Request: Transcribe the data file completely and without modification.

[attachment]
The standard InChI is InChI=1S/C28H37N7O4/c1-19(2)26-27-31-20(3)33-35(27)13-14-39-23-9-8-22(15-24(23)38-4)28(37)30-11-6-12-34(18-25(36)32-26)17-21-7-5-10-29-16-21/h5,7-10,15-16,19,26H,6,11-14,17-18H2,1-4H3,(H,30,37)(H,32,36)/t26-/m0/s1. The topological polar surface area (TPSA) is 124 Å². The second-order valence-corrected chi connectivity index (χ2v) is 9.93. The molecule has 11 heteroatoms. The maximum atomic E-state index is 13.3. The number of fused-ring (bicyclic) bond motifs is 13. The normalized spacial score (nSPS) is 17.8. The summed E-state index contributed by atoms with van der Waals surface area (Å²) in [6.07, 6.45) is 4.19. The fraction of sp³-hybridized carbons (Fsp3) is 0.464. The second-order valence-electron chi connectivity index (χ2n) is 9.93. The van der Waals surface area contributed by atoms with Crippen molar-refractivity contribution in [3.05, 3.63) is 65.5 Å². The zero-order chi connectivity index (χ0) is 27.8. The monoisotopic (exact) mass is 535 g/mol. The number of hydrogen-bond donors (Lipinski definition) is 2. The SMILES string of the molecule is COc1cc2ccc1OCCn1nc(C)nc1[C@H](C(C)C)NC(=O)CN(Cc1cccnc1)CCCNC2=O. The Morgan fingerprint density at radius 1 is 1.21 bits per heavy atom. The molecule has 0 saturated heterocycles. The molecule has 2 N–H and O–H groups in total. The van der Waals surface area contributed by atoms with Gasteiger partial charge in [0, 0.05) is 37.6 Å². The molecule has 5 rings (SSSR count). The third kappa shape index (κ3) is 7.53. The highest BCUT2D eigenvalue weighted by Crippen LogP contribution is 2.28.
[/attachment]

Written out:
The standard InChI is InChI=1S/C28H37N7O4/c1-19(2)26-27-31-20(3)33-35(27)13-14-39-23-9-8-22(15-24(23)38-4)28(37)30-11-6-12-34(18-25(36)32-26)17-21-7-5-10-29-16-21/h5,7-10,15-16,19,26H,6,11-14,17-18H2,1-4H3,(H,30,37)(H,32,36)/t26-/m0/s1. The topological polar surface area (TPSA) is 124 Å². The second-order valence-corrected chi connectivity index (χ2v) is 9.93. The molecule has 11 heteroatoms. The maximum atomic E-state index is 13.3. The number of fused-ring (bicyclic) bond motifs is 13. The normalized spacial score (nSPS) is 17.8. The summed E-state index contributed by atoms with van der Waals surface area (Å²) in [6.07, 6.45) is 4.19. The fraction of sp³-hybridized carbons (Fsp3) is 0.464. The second-order valence-electron chi connectivity index (χ2n) is 9.93. The van der Waals surface area contributed by atoms with Crippen molar-refractivity contribution in [3.05, 3.63) is 65.5 Å². The zero-order chi connectivity index (χ0) is 27.8. The monoisotopic (exact) mass is 535 g/mol. The number of hydrogen-bond donors (Lipinski definition) is 2. The SMILES string of the molecule is COc1cc2ccc1OCCn1nc(C)nc1[C@H](C(C)C)NC(=O)CN(Cc1cccnc1)CCCNC2=O. The Morgan fingerprint density at radius 1 is 1.21 bits per heavy atom. The molecule has 0 saturated heterocycles. The molecule has 2 N–H and O–H groups in total. The van der Waals surface area contributed by atoms with Gasteiger partial charge in [0, 0.05) is 37.6 Å². The molecule has 5 rings (SSSR count). The third kappa shape index (κ3) is 7.53. The highest BCUT2D eigenvalue weighted by Crippen LogP contribution is 2.28.